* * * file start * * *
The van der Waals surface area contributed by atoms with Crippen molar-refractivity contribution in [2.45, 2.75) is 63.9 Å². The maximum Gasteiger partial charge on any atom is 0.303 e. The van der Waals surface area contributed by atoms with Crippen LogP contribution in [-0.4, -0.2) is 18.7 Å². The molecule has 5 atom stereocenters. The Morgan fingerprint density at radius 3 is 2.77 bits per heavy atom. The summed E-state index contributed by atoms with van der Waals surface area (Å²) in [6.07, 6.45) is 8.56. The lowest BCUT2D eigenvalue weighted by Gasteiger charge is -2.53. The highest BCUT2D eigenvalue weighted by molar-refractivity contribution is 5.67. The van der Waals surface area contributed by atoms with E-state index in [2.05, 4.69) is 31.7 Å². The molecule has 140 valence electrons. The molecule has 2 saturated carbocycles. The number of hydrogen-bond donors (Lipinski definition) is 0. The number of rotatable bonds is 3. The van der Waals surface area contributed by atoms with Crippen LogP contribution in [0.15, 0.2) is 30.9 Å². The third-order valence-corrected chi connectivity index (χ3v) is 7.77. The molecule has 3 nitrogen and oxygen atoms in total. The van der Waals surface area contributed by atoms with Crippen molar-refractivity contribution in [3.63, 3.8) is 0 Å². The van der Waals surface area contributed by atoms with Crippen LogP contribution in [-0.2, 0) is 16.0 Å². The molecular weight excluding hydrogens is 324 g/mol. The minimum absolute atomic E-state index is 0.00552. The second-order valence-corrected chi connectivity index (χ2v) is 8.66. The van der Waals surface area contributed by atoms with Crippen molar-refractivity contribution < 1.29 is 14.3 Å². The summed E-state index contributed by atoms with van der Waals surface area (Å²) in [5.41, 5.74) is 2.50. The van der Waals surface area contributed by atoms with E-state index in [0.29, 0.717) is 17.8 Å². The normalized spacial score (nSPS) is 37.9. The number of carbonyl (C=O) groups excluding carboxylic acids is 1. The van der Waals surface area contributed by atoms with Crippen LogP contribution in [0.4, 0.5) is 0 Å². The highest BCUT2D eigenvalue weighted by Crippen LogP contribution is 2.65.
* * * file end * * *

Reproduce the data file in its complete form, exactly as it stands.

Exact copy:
The van der Waals surface area contributed by atoms with Crippen molar-refractivity contribution in [2.45, 2.75) is 63.9 Å². The maximum Gasteiger partial charge on any atom is 0.303 e. The van der Waals surface area contributed by atoms with Crippen LogP contribution in [-0.4, -0.2) is 18.7 Å². The molecule has 5 atom stereocenters. The Morgan fingerprint density at radius 3 is 2.77 bits per heavy atom. The summed E-state index contributed by atoms with van der Waals surface area (Å²) in [6.07, 6.45) is 8.56. The lowest BCUT2D eigenvalue weighted by Gasteiger charge is -2.53. The highest BCUT2D eigenvalue weighted by molar-refractivity contribution is 5.67. The van der Waals surface area contributed by atoms with E-state index in [2.05, 4.69) is 31.7 Å². The molecule has 140 valence electrons. The molecule has 2 saturated carbocycles. The number of hydrogen-bond donors (Lipinski definition) is 0. The number of rotatable bonds is 3. The van der Waals surface area contributed by atoms with Crippen LogP contribution in [0.15, 0.2) is 30.9 Å². The third-order valence-corrected chi connectivity index (χ3v) is 7.77. The molecule has 3 nitrogen and oxygen atoms in total. The van der Waals surface area contributed by atoms with Crippen molar-refractivity contribution in [3.63, 3.8) is 0 Å². The van der Waals surface area contributed by atoms with Crippen LogP contribution in [-0.2, 0) is 16.0 Å². The molecular weight excluding hydrogens is 324 g/mol. The minimum absolute atomic E-state index is 0.00552. The second-order valence-corrected chi connectivity index (χ2v) is 8.66. The van der Waals surface area contributed by atoms with Crippen molar-refractivity contribution < 1.29 is 14.3 Å². The summed E-state index contributed by atoms with van der Waals surface area (Å²) in [5.41, 5.74) is 2.50. The van der Waals surface area contributed by atoms with E-state index in [0.29, 0.717) is 17.8 Å². The normalized spacial score (nSPS) is 37.9. The number of carbonyl (C=O) groups excluding carboxylic acids is 1. The van der Waals surface area contributed by atoms with Crippen LogP contribution in [0.4, 0.5) is 0 Å². The highest BCUT2D eigenvalue weighted by Crippen LogP contribution is 2.65.